Congress suffers setback in LS bypolls

Congress suffers setback in LS bypolls

Congress suffers setback in LS bypolls

The Congress on Saturday suffered a setback as it lost a seat held by its chief minister in Uttarakhand and barely managed to win another vacated by President Pranab Mukherjee in West Bengal in the two by-elections held for the Lok Sabha. The results come after a series of scams involving its government at the Centre.

In the hilly constituency of Tehri in Uttarakhand, Bhar­atiya Janata Party’s Mala Raj Laxmi Shah, the daughter-in-law of erstwhile Tehri royal family scion Manvendra Shah, defeated Congress candidate Saket Bahuguna, son of Chief Minister Vijay Bahuguna.

Winnning a constituency which had returned her father-in-law for a record eight times, Shah won by a margin of 22,431 votes over her nearest rival Bahuguna in a field of 14 candidates. Shah polled 2,45,292 votes against Bahuguna’s 2,22,861 votes.

The hill state had recently witnessed Assembly elections where the Congress won by a margin of just one seat.  At Jangipur, which had generated interest as it was the seat of Pranab Mukherjee and that his son was fighting elections, Abhijit Mukherjee scra­ped through, winning by a narrow margin of 2,536 votes.

The Trinamool Congress was not in the fray as its boss and West Bengal Chief Minister Mamata Banerjee, in a goodwill gesture, had declared that her party would not contest.

This finally became the key factor for the Congress victory. It perhaps signalled the resurgence of the CPM which performed well in the bypoll. In the 2010 Assembly elections, the Left parties had tasted a humiliating defeat.

Abhijit polled 3,32,919 votes, while CPM candidate Muzaffar Hussain bagged 3,30,383 votes. Bharatiya Janata Party (BJP) candidate Sudhangshu Biswas, who came third, polled 85,867 votes.Two independent candidates—Raisuddin and Tahedul Islam—polled 41,620 and 24,691 votes respectively.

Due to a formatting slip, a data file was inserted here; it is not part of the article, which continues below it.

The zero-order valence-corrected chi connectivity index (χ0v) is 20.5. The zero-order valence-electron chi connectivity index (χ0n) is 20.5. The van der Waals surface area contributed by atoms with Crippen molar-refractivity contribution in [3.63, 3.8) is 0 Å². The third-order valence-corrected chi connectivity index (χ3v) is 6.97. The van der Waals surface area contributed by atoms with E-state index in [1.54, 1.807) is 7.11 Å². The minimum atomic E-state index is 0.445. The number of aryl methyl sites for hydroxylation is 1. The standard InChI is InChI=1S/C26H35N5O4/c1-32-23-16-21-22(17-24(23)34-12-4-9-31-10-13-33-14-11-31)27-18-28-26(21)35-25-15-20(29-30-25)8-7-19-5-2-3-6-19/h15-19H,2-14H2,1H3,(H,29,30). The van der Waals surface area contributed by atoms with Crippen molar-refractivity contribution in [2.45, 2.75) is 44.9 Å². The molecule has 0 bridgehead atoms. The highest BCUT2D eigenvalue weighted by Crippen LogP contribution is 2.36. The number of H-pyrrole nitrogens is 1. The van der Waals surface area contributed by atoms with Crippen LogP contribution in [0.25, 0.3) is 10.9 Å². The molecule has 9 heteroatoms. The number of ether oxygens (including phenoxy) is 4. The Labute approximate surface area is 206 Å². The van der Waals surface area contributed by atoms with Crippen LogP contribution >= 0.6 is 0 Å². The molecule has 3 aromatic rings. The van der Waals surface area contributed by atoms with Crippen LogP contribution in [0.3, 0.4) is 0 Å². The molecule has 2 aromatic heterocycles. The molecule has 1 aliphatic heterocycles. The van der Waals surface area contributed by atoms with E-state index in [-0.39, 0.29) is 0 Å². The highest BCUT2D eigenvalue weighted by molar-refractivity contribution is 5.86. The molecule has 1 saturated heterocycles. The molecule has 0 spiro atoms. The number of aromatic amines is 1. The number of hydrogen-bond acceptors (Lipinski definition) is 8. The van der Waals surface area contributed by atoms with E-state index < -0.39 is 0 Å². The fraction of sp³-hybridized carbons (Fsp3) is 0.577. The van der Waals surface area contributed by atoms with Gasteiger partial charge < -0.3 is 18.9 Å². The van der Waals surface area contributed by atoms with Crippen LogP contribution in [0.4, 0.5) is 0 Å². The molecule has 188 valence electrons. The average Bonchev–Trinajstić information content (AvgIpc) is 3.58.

The senior Mukherjee had won the seat in 2009 by a huge margin of over 1.28 lakh votes under a poll alliance with the Trinamool Congress. The Congress and Trinamool Congress are no longer partners of the ruling United Progressive Alliance.

“My thin margin (of victory) is because the elections were held in a difficult political situation. The issues like foreign direct investment as well as rise in essential prices were there. The BJP and some other forces tried to split the Congress votes and help the opposition,” Abhijit Mukherjee told reporters soon after the results were announced. He claimed that the low voter turnout (about 60 per cent) was also among the reasons behind the dip in the margin for the Congress.

This was the first time that the elections were held after the bitter political war over the foreign direct investment in multi-brand retail and recent rounds of economic reforms. The BJP and the Trinamool Congress had opposed the foreign direct investment.

With Saturday's results, the strength of Congress in the Lok Sabha comes down to 206 in a House of 545. The BJP now has 115 members.

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